Snowdonia has become the first area in the UK to install road signs telling motorists the correct distance to pass a cyclist.
The new 'passing distance' signs have been put up on some of Snowdonia National Park's most popular mountain roads "to ensure that cyclists continue to get the respect and space they deserve"
Each signs clearly shows that cars should be giving cyclists 1.5 metres on the road and have been welcomed by cyclists as the Gwynedd Council looks to tackle the "very real" conflict between motorist and riders, the BBC reports. (opens in new tab)
Traffic manager for the local authority, Dylan Jones, said: "We feel the message needs to be clear for vehicle drivers.
"The popularity of cycling has increased over the years, but with lockdown we have seen it become even more popular."
As cycling popularity increases during the global pandemic we are seeing more and more bikes on the road, as the government has tried to encourage more people to ride.
The Highway Code says drivers should overtake a cyclist the same way they would overtake another car, which means a minimum distance of 1.5 metres.
The areas that the signs have been placed on are Llanberis Pass, Pen y Gwryd, Nant Gwynant, Drws y Coed, Ogwen Valley and Dyffryn Mymbyr.
Ann Williams, a member of the Dwyfor Cycling Club, said: "It is encouraging to see Gwynedd council taking the lead with these signs, and hopefully it will be emulated across the country."
Countries like France, Spain, Germany, Belgium and Portugal have all introduced a 1.5 metre minimum distance law in addition to 26 US states and several provinces in Canada. In Ireland, there is a new Road Traffic (Minimum Passing Distance of Cyclists) Bill 2017 currently under consideration whereby motorists would be obliged by law to pass cyclists no closer than 1.5 metres on a road with a speed limit of 30 mph or higher. On a road with a speed limit under 30 mph, the safe passing distance would be set at one metre.
A poll taken by the BBC back in 2014 said that 52 per cent of people thought that roads in the UK are unsafe for cycling on and 64 per cent say that the local roads are not well designed for cycling on.
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Hi, I'm one of Cycling Weekly's content writers for the web team responsible for writing stories on racing, tech, updating evergreen pages as well as the weekly email newsletter. Proud Yorkshireman from the UK's answer to Flanders, Calderdale, go check out the cobbled climbs!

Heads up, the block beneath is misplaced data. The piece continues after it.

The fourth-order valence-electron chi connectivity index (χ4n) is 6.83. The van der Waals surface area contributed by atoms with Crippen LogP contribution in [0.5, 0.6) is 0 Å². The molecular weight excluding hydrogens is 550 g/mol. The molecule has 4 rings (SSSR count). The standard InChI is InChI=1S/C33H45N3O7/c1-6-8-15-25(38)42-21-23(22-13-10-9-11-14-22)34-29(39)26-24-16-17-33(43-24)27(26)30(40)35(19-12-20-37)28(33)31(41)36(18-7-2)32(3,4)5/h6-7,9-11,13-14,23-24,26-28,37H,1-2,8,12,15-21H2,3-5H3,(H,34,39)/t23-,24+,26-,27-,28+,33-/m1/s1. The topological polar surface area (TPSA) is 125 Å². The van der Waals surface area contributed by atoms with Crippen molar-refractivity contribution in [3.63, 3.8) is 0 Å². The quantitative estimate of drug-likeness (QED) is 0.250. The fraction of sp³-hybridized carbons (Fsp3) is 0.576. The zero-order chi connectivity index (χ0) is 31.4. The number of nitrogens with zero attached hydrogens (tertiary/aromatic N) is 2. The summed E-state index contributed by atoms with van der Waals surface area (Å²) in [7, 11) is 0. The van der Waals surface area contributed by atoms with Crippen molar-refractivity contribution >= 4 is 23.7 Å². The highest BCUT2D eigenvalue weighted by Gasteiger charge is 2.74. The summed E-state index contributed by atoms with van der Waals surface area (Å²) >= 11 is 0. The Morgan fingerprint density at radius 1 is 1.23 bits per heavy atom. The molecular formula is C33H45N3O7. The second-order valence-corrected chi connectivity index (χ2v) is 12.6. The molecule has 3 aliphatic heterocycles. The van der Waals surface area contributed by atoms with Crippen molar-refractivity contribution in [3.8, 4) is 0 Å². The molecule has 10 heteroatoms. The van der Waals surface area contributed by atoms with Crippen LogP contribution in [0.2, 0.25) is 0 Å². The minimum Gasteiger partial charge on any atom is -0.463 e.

I started watching cycling back in 2010, before all the hype around London 2012 and Bradley Wiggins at the Tour de France. In fact, it was Alberto Contador and Andy Schleck's battle in the fog up the Tourmalet on stage 17 of the Tour de France.
It took me a few more years to get into the journalism side of things, but I had a good idea I wanted to get into cycling journalism by the end of year nine at school and started doing voluntary work soon after. This got me a chance to go to the London Six Days, Tour de Yorkshire and the Tour of Britain to name a few before eventually joining Eurosport's online team while I was at uni, where I studied journalism. Eurosport gave me the opportunity to work at the world championships in Harrogate back in the awful weather.
After various bar jobs, I managed to get my way into Cycling Weekly in late February of 2020 where I mostly write about racing and everything around that as it's what I specialise in but don't be surprised to see my name on other news stories.
When not writing stories for the site, I don't really switch off my cycling side as I watch every race that is televised as well as being a rider myself and a regular user of the game Pro Cycling Manager. Maybe too regular.
My bike is a well used Specialized Tarmac SL4 when out on my local roads back in West Yorkshire as well as in northern Hampshire with the hills and mountains being my preferred terrain.
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